• The population of Wootton Bassett - watched a 'ride through', for hours and hours. Yes, they've lined their pavements many times before, but today there was not a crush barrier in sight, no shouting, no catcalling - just flag waving and cheering.
  • A few yellow-jacketed Bobbies were outriders, others unobtrusively lined the route, in case there was a problem, but nothing else - just good behaviour and a sense of gratitude, and a sense pride, a sense of patriotism, and a 'good day out'.
  • Bikers waved flags, some of them were huge - Mrs R saw the Union Flag, the Cross of St George and the Welsh dragon. (No doubt St Patrick and St Andrew were represented, but Mrs R didn't spot them.) .
Mrs R thinks that today decent people reclaimed their right to fly the flag.

So, what went wrong?

Well, nothing! It was perfect, it was British people at their best, rallying to a cause and doing 'the right thing' in their own way. It was terribly sad, because the country has, so far, lost 271 fine people and there are unpublished numbers of terribly maimed troops too. Today was all for them, and the people of Wootton Bassett.

So let's recap, yet again.

Today at least 15,000 British people gave up at least a day of their lives to take the time to drive through Wootton Bassett as a mark of respect, and to also raise money for a charity that supports British troops. They gave their time, and probably took themselves away from their own families on Mother's Day - to acknowledge the sacrifice of those who have lost their lives or who have been maimed whilst protecting democracy in Afghanistan.

These 15,000 people didn't get out of bed this morning and decide to to 'go for a bike ride'. The event has been long in the planning and has been well publicised amongst the biker community, in magazines and on forums. It was also mentioned on the BBC - as long ago as January. Every participant had to register, many were turned away.

Today the media were out in force, with their cameras and journalists recording this one-of event, because it was a milestone in public display. It was peaceful, quiet, yet also noisy, fun and vibrant.

Let's look at something else for a moment. According to this site there are, or were in 2006 ...
... almost 40 – 50,000 Afghans live in London, the majority of them having come for political reasons
Wikipedia gives a bit more information, and some statistical data too, for the whole country.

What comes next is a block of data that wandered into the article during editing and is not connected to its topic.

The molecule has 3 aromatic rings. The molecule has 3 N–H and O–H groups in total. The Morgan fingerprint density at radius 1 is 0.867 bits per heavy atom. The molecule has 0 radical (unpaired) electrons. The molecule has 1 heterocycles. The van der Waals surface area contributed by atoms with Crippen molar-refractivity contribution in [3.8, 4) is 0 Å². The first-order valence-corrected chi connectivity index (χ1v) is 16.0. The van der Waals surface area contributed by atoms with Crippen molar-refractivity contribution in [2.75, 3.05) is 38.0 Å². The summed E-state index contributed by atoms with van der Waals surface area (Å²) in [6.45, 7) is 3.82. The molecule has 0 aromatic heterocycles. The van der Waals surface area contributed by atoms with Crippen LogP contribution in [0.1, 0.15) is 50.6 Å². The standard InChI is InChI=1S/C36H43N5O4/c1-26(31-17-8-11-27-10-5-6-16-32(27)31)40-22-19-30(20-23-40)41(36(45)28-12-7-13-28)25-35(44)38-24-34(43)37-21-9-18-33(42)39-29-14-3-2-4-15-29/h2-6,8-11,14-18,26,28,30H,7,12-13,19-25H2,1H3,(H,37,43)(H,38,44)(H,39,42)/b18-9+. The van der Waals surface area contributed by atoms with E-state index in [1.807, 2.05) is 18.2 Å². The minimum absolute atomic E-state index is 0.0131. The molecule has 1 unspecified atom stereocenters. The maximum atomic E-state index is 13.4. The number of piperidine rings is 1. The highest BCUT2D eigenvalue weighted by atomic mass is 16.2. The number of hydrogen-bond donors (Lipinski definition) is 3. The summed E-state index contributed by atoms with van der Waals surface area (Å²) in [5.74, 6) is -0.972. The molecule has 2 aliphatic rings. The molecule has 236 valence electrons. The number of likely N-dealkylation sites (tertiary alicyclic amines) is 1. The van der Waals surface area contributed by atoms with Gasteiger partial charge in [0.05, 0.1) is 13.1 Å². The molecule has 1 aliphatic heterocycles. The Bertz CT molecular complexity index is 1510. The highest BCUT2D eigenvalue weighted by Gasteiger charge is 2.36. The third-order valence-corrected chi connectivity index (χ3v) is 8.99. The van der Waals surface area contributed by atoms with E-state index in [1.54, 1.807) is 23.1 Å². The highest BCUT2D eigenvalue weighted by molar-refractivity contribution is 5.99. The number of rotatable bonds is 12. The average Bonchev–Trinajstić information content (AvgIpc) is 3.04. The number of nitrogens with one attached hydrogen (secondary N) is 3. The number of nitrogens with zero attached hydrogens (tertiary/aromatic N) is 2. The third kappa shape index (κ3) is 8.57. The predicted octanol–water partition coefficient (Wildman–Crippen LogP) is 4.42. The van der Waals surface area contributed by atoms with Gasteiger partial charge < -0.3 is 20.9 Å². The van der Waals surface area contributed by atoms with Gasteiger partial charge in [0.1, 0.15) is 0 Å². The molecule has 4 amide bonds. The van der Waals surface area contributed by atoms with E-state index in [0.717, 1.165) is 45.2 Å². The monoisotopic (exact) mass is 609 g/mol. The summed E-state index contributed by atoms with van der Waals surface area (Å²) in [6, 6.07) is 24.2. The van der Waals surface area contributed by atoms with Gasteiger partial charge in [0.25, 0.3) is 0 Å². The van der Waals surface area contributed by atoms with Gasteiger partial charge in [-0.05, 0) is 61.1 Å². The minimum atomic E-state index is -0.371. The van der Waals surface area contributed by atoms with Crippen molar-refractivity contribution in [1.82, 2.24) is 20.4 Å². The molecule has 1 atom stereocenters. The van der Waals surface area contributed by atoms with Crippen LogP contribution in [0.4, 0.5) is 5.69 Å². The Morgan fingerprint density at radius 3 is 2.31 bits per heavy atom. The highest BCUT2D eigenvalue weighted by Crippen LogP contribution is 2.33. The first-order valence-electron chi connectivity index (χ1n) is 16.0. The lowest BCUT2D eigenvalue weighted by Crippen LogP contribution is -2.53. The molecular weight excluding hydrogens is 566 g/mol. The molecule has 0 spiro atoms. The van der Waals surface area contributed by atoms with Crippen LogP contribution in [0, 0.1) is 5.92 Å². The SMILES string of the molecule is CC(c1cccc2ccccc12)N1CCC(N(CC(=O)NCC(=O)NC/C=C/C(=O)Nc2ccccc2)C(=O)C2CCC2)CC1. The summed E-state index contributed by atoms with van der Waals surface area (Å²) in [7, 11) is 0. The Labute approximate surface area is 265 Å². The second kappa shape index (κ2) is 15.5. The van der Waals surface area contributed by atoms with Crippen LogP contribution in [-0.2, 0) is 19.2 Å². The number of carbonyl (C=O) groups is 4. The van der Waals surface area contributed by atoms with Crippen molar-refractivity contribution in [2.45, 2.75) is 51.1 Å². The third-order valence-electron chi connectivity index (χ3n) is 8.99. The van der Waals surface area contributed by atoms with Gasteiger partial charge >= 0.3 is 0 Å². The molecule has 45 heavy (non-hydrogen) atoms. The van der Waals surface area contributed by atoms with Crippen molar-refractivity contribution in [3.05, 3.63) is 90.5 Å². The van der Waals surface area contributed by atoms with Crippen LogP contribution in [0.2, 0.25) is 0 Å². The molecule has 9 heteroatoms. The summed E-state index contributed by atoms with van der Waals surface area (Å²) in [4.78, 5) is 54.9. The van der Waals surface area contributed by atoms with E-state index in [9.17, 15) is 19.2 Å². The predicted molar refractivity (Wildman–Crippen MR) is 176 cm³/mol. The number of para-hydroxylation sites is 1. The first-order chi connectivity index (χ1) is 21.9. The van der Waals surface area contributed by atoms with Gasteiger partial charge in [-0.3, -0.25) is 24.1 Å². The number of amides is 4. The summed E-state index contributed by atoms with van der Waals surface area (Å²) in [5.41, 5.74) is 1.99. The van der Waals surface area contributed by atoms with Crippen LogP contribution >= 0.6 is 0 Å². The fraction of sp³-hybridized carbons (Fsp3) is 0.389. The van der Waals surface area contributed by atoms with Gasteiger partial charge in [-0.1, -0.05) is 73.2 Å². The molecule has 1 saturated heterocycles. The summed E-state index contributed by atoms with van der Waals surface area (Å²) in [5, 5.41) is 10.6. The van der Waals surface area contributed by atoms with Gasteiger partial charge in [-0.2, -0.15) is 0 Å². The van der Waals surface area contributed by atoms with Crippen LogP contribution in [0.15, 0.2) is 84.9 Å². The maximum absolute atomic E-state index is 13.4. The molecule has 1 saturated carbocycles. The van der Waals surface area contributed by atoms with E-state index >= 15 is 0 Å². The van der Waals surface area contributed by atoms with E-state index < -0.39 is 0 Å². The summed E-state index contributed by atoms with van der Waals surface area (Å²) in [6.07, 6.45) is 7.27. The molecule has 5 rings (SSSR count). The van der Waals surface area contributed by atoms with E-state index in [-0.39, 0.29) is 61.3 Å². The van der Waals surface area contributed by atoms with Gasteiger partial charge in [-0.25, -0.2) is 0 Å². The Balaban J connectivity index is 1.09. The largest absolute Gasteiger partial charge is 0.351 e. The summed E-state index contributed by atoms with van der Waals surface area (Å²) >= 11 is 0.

Now let's backtrack, again. All the bikers had to register and get a pass, they had to give their name, address and so on. Their passes were checked today - none of them were allowed to be anonymous.

The media was out in force at Hullavington Airfield - filming and interviewing riders, passengers and organisers. There were also reporters and camera crews in Wootton Bassett itself, to record the reaction of the crowds. The British media is always very quick to make sure they balance news reports, and to help celebrate our newly diverse culture.

Mrs R will let you draw your own conclusions - but don't let anything spoil what happened today. It was a wonderful thing to see, and made we Rigbys proud to be British.

Let's keep flying the flag eh, it's worth it - but let's do it the way we're used to doing it, with dignity and with pride.


Furor Teutonicus said...

and mentioned that motorbikes use smelly diesel.


There is only one motorbike I have heard of that uses/used diesel, and that was last seen as a feature custom bike in either "Back street heroes", or AWOL, around 1990. I HAVE heard there was a Frnch firm (Peugot if I recall) that had a diesel prototype M/C, but other than that, whoever said that is a totaly thick twat.

Furor Teutonicus said...

Now to get any replay;

Mrs Rigby said...

Well, that's one way of putting it, and I had no idea there'd ever been even a prototype diesel bike, thanks for that.

Replay? You never know do you? Maybe somebody will organise a ride in London?

Furor Teutonicus said...

Interesting idea. In June or July.

Have to be carefull not to clash with the "Bulldog bash" though.

Every biker must take a piece of army surplus kit, and then it could be dumped on the steps of 10 Downing Street so Captain Queeg Brown can send it to the troops.